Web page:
The 2012 Clarke shortlist is:
- Greg Bear, Hull Zero Three (Gollancz)
- Drew Magary, The End Specialist (Harper Voyager)
- China Miéville, Embassytown (Macmillan)
- Jane Rogers, The Testament of Jessie Lamb (Sandstone Press)
- Charles Stross, Rule 34 (Orbit)
- Sheri S.Tepper, The Waters Rising (Gollancz)
Instead we got the latest Sheri Tepper and while the author wrote some memorable sff in the 80′s and 90′s when her perspective was fresh and different – I remember enjoying a lot Grass, Beauty and a few others – this reads like shortlisting the latest Connie Willis (see the Hugo analogy again) though of course considering Ms. Willis’ very bad mangling of London that one was clearly off the table here, but the sense is the same.
But then I have just seen Christopher Priest, Hull 0, Scunthorpe 3, quite scathing but entertaining take on the shortlist and while I thought it a little bad form as this could easily give the impression of “sour grapes”, the actual content of the post is very to the point and presents quite a few alternatives to the actual list including making me wanting to check out Simon Ings’ novel Dead Water which I previously dismissed as thriller-ish; also not being available in the US directly, jumping through the needed hoops to read a sample seemed a waste of time and energy anyway.
*Edit Later – I managed to buy at a good price Mr. Ings earlier novel The Weight of Numbers from Kobo as I really enjoyed the Amazon sample (comparison shopping goes the other way too as Kobo has a better price and there are coupons available online too – oops, just checked and Amazon lowered the price to 5.67$ from earlier when it was in the 8-9$ range, but still Kobo’s better as long as the 40% off code still works!) and I think I will try and get Dead Water too soon even with reading time/energy low, as I strongly believe in Darwinian competition for books to attract my reading time, while of course I am addicted to buying books anyway…
Mr Priest’s post linked above contains quite a lot and I strongly recommend to check it out. I thank the always dependable Larry from the Of Blog from bringing it to my attention. I think this post is a pitch perfect example of how to be critical, even scathingly so, without being nasty and insulting in language, just in its implications. A quibble maybe, but one worth pondering as I think good manners vs bad manners makes all the difference in the quality and usefulness of such attacks.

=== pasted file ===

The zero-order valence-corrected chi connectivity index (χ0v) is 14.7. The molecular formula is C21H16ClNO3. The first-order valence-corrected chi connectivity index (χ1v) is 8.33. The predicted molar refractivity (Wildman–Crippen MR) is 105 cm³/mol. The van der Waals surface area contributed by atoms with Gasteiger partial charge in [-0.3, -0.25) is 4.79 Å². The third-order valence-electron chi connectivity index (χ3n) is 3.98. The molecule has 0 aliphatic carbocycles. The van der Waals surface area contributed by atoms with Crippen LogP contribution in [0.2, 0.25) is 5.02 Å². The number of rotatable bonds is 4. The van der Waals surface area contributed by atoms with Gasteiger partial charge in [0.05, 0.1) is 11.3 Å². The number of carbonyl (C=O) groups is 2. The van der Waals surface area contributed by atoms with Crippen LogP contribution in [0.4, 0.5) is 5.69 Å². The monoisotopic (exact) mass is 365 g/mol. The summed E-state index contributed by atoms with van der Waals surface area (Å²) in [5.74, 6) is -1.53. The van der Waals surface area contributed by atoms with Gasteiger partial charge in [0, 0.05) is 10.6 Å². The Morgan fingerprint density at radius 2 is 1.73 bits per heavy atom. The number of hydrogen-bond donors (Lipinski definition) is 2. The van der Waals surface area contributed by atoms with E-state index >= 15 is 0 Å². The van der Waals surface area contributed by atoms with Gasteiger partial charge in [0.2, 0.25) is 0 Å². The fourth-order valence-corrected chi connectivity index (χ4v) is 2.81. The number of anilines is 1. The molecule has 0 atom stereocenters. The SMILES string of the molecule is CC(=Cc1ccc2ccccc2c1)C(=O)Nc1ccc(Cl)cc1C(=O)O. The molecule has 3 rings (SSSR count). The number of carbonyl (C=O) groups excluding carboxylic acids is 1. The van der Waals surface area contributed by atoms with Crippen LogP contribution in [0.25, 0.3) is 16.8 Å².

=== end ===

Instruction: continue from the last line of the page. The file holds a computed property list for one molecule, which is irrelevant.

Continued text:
As it happens I agree with what Mr. Priest says about Rule 34 and Charles Stross in general – his writing is mediocre at best but as long as he would write something cool and with sense of wonder, I would not really mind that, however near-future, Lovecraftian pastiche and alt-histories make most of his novel length work the kind you would have to pay me well to wade through and even then I may have to return the money so to speak as not being able to overcome the “I’d rather read cereal box labels” syndrome.
I also agree in some ways with what he says about Hull Zero Three which I quite liked but I never thought would make the Clarke shortlist as it is a 50′s novel. Done very well and with modern sensibilities, but again something I can see on the Hugo but not on the Clarke.
The criticisms of China Mieville are spot on too but where I disagree is that I think Embassytown remains close to the top of the sff of last year, flaws and all, as it combines literary level writing – quite rare in sff though this is not necessary a bad thing as imho sff first satisfies other itches so to speak – with enough sense of wonder to compensate for the lack of originality in the general storyline – sure Mr. Mieville can do much better and hopefully he will shake again the genre like in his first two superb novels and I wish Embassytown would have at least destroyed its world like Mary Gentle or John Barnes did in similar novels which remained in my memory for longer than Embassytown most likely will despite its higher literary qualities.
I also agree with Mr. Priest that The Testament of Jessie Lamb, again flaws and all is the only credible winner outside the Mieville, especially considering that turning the Clarke into the “China Mieville appreciation award” is not desirable imho either, however much I admire the author.
As for Mr. Priest’s take on the judges and his suggestions, I am not sure that they are either practical or useful as ultimately it comes down to personal and collective taste and there are worse lists that could have been produced – think Connie Willis, Robert Sawyer or the surprisingly bad UF Straight Razor Cure for example…